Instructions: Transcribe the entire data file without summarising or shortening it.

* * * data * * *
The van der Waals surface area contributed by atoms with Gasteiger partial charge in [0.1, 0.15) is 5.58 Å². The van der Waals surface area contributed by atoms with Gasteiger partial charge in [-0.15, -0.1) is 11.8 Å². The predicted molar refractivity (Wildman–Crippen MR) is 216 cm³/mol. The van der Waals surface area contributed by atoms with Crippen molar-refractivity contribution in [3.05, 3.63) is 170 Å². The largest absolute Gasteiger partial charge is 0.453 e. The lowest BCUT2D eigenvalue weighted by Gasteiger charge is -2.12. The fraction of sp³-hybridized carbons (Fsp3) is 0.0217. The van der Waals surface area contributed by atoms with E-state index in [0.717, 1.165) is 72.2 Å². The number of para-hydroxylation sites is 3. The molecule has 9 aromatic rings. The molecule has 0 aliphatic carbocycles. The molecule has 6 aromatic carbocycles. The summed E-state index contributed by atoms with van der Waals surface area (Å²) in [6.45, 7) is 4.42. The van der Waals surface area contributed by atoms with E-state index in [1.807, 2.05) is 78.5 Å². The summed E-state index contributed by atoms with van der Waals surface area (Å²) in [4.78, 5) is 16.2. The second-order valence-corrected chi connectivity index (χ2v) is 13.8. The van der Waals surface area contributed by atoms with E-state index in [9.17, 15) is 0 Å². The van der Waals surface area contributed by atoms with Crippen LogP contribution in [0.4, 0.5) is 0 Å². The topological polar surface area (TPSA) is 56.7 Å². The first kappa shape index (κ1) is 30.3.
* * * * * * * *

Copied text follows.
The van der Waals surface area contributed by atoms with Gasteiger partial charge in [0.1, 0.15) is 5.58 Å². The van der Waals surface area contributed by atoms with Gasteiger partial charge in [-0.15, -0.1) is 11.8 Å². The predicted molar refractivity (Wildman–Crippen MR) is 216 cm³/mol. The van der Waals surface area contributed by atoms with Crippen molar-refractivity contribution in [3.05, 3.63) is 170 Å². The largest absolute Gasteiger partial charge is 0.453 e. The lowest BCUT2D eigenvalue weighted by Gasteiger charge is -2.12. The fraction of sp³-hybridized carbons (Fsp3) is 0.0217. The van der Waals surface area contributed by atoms with E-state index in [0.717, 1.165) is 72.2 Å². The number of para-hydroxylation sites is 3. The molecule has 9 aromatic rings. The molecule has 0 aliphatic carbocycles. The molecule has 6 aromatic carbocycles. The summed E-state index contributed by atoms with van der Waals surface area (Å²) in [6.45, 7) is 4.42. The van der Waals surface area contributed by atoms with E-state index in [1.807, 2.05) is 78.5 Å². The summed E-state index contributed by atoms with van der Waals surface area (Å²) in [4.78, 5) is 16.2. The second-order valence-corrected chi connectivity index (χ2v) is 13.8. The van der Waals surface area contributed by atoms with E-state index in [9.17, 15) is 0 Å². The van der Waals surface area contributed by atoms with Crippen LogP contribution in [0.4, 0.5) is 0 Å². The topological polar surface area (TPSA) is 56.7 Å². The first kappa shape index (κ1) is 30.3.